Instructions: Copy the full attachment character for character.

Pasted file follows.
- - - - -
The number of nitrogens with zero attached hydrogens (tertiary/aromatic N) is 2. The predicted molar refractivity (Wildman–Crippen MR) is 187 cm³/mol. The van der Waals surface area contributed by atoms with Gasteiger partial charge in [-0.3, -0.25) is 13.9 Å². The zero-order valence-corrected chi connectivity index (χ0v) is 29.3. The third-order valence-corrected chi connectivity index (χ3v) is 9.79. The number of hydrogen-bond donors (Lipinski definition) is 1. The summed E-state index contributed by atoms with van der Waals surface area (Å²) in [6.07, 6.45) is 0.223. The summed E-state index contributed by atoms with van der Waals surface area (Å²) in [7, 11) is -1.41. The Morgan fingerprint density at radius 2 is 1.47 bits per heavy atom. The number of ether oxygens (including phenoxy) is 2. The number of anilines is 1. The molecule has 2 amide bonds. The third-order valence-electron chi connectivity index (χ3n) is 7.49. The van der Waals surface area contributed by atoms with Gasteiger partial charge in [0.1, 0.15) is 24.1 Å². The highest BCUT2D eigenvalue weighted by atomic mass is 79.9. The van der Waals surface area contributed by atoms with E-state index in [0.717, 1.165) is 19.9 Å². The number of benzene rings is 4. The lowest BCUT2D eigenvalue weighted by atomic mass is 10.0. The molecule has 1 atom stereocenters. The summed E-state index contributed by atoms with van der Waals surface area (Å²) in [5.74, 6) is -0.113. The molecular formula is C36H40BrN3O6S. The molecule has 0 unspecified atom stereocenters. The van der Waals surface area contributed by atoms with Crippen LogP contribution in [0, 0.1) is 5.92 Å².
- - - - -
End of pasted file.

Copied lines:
The number of nitrogens with zero attached hydrogens (tertiary/aromatic N) is 2. The predicted molar refractivity (Wildman–Crippen MR) is 187 cm³/mol. The van der Waals surface area contributed by atoms with Gasteiger partial charge in [-0.3, -0.25) is 13.9 Å². The zero-order valence-corrected chi connectivity index (χ0v) is 29.3. The third-order valence-corrected chi connectivity index (χ3v) is 9.79. The number of hydrogen-bond donors (Lipinski definition) is 1. The summed E-state index contributed by atoms with van der Waals surface area (Å²) in [6.07, 6.45) is 0.223. The summed E-state index contributed by atoms with van der Waals surface area (Å²) in [7, 11) is -1.41. The Morgan fingerprint density at radius 2 is 1.47 bits per heavy atom. The number of ether oxygens (including phenoxy) is 2. The number of anilines is 1. The molecule has 2 amide bonds. The third-order valence-electron chi connectivity index (χ3n) is 7.49. The van der Waals surface area contributed by atoms with Gasteiger partial charge in [0.1, 0.15) is 24.1 Å². The highest BCUT2D eigenvalue weighted by atomic mass is 79.9. The van der Waals surface area contributed by atoms with E-state index in [0.717, 1.165) is 19.9 Å². The number of benzene rings is 4. The lowest BCUT2D eigenvalue weighted by atomic mass is 10.0. The molecule has 1 atom stereocenters. The summed E-state index contributed by atoms with van der Waals surface area (Å²) in [5.74, 6) is -0.113. The molecular formula is C36H40BrN3O6S. The molecule has 0 unspecified atom stereocenters. The van der Waals surface area contributed by atoms with Crippen LogP contribution in [0, 0.1) is 5.92 Å².